The business of life: There’s no shortage of job opportunities for biology majors

Biology is much more than lab coats and lecture halls. A degree in the study of living organisms can send you and your career to any number of exciting places, from the deepest depths of the ocean to the vast limits of outer space. In fact, you’d be hard pressed to find a meaningful area of life and society that biology doesn’t have a hand in. Maybe you want to help preserve the planet or develop healthier food goods. Alternatively, perhaps you’re more interested in catching criminals or safeguarding our national parks. Biology can open up all of these professional paths and many more. 

To start, let’s go over exactly what “biology” constitutes in the first place. While many may associate the word solely with cells and nuclei, the subject entails far more than the microscopic. Defined as the study of all living organisms, biology is all about understanding the processes driving and sustaining all forms of life, from the tiniest bacteria and viruses to entire planets and ecosystems. So, as one can imagine, with a field of study so broad also comes an absolute smorgasbord of potential careers to choose from.

Now, as is the case with most jobs, earning a master’s degree (or doctorate) in Biology will invariably open up even more potential roles in the life sciences, such as biomedical engineering or genetic counseling. For the purposes of this article, however, we’re going to focus on jobs generally open to those with a bachelor’s degree in Biology. Here are just a handful of the many fascinating and difference-making careers waiting for biology majors.

Marine Biologist 

Hit the high seas with a career as a marine biologist. It may not exactly be a pirate’s life, but marine biology is a great way to combine a passion for all things aquatic with scientific acumen. Professionals working in these roles dedicate their lives to studying our planet’s oceans and the vibrant, complex ecosystems that exist (and persist) under the sea. Marine biologists work to understand, predict, and protect the marine world. A career as a marine biologist can mean deep sea diving in remote locations, consulting for environmental organizations, or working at a local museum.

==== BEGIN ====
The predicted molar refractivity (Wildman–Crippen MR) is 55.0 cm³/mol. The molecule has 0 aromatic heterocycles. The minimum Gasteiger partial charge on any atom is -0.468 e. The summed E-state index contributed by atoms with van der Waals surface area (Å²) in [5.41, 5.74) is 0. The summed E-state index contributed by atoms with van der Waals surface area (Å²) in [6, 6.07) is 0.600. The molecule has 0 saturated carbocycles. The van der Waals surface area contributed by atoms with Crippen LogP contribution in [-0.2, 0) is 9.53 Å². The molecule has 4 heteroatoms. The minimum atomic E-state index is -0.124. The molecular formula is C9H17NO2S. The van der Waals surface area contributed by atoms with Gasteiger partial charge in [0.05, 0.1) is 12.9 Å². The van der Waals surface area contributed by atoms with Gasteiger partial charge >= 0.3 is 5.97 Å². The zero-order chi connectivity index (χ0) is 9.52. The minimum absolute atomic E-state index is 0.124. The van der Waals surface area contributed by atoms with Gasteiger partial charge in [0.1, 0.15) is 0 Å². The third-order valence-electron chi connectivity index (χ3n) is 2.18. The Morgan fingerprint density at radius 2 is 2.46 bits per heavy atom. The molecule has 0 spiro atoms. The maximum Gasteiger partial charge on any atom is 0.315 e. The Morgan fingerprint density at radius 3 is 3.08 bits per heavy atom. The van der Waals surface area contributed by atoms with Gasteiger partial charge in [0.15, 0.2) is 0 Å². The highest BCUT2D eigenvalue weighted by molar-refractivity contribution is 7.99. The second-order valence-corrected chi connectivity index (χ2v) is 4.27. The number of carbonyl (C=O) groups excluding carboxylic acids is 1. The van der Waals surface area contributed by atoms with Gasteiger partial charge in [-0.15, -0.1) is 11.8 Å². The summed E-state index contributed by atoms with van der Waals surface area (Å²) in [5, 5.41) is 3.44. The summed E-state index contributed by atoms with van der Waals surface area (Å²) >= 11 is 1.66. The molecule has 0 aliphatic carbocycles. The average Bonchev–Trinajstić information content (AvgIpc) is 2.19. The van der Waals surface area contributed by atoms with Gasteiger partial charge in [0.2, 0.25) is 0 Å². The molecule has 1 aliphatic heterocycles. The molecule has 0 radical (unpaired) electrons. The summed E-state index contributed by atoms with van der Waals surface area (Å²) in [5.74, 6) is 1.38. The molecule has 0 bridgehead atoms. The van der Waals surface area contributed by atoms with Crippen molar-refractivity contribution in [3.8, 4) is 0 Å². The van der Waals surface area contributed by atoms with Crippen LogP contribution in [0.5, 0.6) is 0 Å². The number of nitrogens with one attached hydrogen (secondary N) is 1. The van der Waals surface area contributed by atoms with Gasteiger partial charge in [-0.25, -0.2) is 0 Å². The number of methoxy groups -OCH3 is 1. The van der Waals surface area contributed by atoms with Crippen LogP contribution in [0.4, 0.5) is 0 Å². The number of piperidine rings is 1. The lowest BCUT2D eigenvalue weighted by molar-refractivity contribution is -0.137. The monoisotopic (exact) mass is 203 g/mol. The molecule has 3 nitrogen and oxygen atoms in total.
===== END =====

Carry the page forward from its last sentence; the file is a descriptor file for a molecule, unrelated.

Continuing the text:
Park Ranger

Imagine spending all day every day surrounded by beautiful scenery and awe-inspiring nature and getting paid for it. It may sound like fiction, but a life that lovely is entirely possible if you choose to pursue a career as a park ranger. Responsible for protecting and preserving our country’s majestic natural resources and local, state, and national parks, the day-to-day functions of a park ranger will vary considerably depending on where they are stationed (a national park in Alaska versus one in California, for example).

A bachelor’s degree in biology can help you succeed as a park ranger. After all, who better to protect nature than someone who has spent countless hours studying its intricate processes? 

Forensic Scientist

Believe it or not, biology can even help you enter into the world of law enforcement via forensic science. Forensic scientists assist with police investigations by carrying out DNA testing and analyses on articles of biological evidence such as blood or hair. Other typical duties and forensic specialities include toxicology reports, fingerprinting, and ballistics. While you typically won’t be called out into the field to crime scenes, it’s not uncommon for forensic scientists to testify in court regarding their work.

While a professional path like this certainly won’t be for everyone, the very fact that it’s available to biology graduates is a perfect example of just how many different places the biological sciences can take your career. 


How have human activities impacted the physical landscape and processes of our planet? Conversely, how does the terrain and climate of a given area impact the people living there? Geographers, in a nutshell, work to answer these lofty questions by assessing the Earth’s distribution of land, life, and features. If hot-button modern issues like urbanization, sustainable development, and climate change interest you, a career as a geographer may be a great fit.

Content Writer

Not all scientists have a way with words, but if you’ve always seen yourself as something of a writer, a degree in biology can also open the door for a career as a scientific content writer. Whether it’s for a website, magazine, or publishing house, your expertise in biology will make you an ideal choice to detail and explain complex scientific material in a simpler, easier-to-read-and-understand format. 

Careers in Biology: Where Your Degree Will Take You
Careers for Biology Majors